PALMER INDEX DATA
The National Drought Atlas statistical analysis of Palmer Index Data is
not available on-line.
The Palmer Drought Severity Index (Palmer, 1965) is calculated by a soil moisture accounting
procedure based on precipitation and temperature for estimating evapotranspiration by the
Thornthwaite method. Ordinarily, the Index is calculated for state climatic divisions. The National Climatic Data Center recalculated the Palmer Drought Severity Index for the National
Drought Atlas on a station-by-station basis rather than a climatic division basis for the period of record of
1,035 stations in the Historical Climatology Network.
Unadjusted precipitation totals from this data set were used (see Precipitation section for a discussion of adjustments). Time series go back from 1990
(except from 1988 or 1989 for a few sites) to at least 1930 after allowing for an initialization period of four
years. Computations require not only serially complete monthly temperature and precipitation data, but
also soil water capacities, coefficients for computing potential
evapotranspiration, and weighting factors.
The values of these latter constants and factors that were used for the at-site computations were the
values on file at the National Climatic Data Center that are representative of the climatic division in which
the site is located. Although not examined, the use of climatic division values was not thought to
significantly impact the at-site modified Palmer Index computations. The resulting estimates
should be superior to other estimates which have been calculated to date.
In order to calculate the Palmer Index, missing data had to be estimated. In addition, some of the
monthly precipitation totals are the sum of daily values for less than a full month, i.e., some of the monthly
data are partial totals. Because of the localized nature of precipitation, there is no generalized, accepted
method of obtaining meteorologically reliable estimates of missing data.
A simple precipitation estimation procedure was used that is based on the assumption that, even
though precipitation is a localized phenomenon, an average monthly total over a small area should be
reasonably representative of any site within the area. A missing total for a given month and
year was estimated by averaging the totals for the month and year for all stations in the National Climatic Data
Center's Summary of the Month digital data base that are within 60 miles of the station with the missing
data. The number of nearby stations whose totals were averaged varied from 1 to 87. The number of
stations depends on the density of the station network (most dense in the Northeast and least dense in the
Rocky Mountains) and the year (fewer stations in the earlier years of the period of record). If digital data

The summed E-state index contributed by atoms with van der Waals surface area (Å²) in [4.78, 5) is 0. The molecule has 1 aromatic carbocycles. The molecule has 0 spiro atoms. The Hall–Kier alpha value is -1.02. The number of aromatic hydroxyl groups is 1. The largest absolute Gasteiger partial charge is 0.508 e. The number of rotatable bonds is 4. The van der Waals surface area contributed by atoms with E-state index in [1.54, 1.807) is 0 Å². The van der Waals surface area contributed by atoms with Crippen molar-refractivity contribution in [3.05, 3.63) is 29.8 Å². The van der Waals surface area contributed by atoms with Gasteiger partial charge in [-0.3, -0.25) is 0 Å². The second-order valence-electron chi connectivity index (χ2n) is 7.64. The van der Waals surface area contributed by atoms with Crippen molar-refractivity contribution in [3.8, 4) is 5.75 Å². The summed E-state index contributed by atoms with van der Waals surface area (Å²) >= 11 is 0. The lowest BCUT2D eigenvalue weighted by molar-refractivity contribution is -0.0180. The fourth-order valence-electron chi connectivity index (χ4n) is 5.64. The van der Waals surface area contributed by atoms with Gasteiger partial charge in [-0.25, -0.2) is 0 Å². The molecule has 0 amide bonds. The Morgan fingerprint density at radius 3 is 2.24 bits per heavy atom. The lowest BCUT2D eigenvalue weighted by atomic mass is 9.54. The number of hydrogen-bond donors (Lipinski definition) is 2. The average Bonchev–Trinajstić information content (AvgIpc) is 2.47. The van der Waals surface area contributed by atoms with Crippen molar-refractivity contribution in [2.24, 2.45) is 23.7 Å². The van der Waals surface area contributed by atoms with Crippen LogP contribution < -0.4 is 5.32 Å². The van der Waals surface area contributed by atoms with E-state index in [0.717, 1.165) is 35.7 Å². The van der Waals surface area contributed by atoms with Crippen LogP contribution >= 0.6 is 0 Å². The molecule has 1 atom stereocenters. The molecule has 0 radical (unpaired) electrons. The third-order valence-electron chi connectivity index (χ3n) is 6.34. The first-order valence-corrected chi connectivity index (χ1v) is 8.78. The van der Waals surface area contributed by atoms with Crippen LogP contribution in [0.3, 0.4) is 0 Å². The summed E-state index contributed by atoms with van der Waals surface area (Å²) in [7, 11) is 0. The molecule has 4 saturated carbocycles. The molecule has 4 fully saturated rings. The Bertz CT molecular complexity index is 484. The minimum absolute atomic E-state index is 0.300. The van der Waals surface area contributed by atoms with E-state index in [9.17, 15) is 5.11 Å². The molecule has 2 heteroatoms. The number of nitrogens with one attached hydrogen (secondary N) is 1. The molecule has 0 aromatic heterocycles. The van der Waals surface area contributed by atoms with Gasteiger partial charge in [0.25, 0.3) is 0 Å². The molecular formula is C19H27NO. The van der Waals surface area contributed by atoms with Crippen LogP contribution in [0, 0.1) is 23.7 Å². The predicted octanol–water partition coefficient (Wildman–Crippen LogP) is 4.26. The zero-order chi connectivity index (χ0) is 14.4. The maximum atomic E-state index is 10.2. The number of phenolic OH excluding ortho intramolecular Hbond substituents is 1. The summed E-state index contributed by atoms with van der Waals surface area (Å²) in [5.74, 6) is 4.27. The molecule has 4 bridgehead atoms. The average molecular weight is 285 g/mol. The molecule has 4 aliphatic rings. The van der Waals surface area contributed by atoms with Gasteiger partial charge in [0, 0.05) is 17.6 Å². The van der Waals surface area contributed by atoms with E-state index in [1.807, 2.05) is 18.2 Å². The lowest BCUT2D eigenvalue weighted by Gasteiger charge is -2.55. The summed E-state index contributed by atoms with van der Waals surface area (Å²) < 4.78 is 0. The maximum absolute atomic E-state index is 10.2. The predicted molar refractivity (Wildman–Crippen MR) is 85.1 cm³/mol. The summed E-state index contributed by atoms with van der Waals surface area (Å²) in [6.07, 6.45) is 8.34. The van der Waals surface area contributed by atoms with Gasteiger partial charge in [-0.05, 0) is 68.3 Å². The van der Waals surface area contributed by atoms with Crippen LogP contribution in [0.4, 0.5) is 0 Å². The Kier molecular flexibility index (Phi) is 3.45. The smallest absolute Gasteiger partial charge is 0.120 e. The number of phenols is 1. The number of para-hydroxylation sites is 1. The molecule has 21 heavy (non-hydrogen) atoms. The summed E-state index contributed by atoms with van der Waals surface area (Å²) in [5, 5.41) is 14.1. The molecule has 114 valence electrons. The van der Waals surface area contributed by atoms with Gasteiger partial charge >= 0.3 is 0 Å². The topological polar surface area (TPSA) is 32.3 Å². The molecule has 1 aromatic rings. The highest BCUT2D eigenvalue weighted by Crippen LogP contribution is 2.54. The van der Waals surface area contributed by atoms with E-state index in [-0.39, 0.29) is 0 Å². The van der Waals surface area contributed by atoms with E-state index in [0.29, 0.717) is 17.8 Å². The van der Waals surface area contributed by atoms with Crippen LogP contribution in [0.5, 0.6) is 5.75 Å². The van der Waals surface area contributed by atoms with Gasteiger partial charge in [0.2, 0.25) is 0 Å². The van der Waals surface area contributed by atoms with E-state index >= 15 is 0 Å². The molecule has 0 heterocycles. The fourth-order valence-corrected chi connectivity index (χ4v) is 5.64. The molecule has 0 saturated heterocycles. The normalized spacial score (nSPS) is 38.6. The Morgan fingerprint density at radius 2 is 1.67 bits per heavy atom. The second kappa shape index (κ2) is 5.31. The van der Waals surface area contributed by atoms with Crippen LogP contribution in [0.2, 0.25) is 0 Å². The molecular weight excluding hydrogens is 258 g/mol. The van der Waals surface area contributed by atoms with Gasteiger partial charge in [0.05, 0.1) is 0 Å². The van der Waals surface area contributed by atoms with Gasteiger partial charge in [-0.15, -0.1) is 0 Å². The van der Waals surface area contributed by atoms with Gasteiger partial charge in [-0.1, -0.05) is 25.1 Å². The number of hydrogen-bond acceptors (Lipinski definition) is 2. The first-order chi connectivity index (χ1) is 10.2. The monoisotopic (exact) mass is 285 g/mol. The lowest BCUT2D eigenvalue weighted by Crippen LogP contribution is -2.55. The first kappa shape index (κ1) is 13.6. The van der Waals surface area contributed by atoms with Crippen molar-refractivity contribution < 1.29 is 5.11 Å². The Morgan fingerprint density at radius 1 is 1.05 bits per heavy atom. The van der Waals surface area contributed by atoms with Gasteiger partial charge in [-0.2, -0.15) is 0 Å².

were not available, Climatological Data publications were examined, and the published recorded or
estimated values for the month and year in question at the Historical Climatology Network station were
used. The publications were also used to obtain a small number of values to extend the length of record
of the temperature records (the length of record of the temperature data at a site is often shorter than that
of precipitation data).
If a station had a partial precipitation total for a given month and year, the average of the totals for
the nearly stations was computed and compared to the partial total. The higher of the partial total or
nearby comparisons were made between a nearby station average and a partial total. The nearby station
average was higher than the partial total for 60 percent of the comparisons and lower for 40 percent.
These percentages subjectively confirm the difficulty in estimating monthly precipitation amounts over a
small area and add credibility to the decision to use the unadjusted data from the Historical Climatology
Network for the precipitation analysis.
Note that the number of stations for which the drought index has been computed is less than the
number of stations for which precipitation probabilities have been computed. It was necessary to eliminate
some stations from the drought computations because of inadequate data. The
inadequacies resulted from the requirement that both temperature and precipitation data had to be serially complete from 1926
onward. If either the temperature or precipitation data were not available and missing data could not be
estimated because of lack of digital or published data from nearby stations, then the Palmer Index could
not be computed.
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revised 1 Aug 2006
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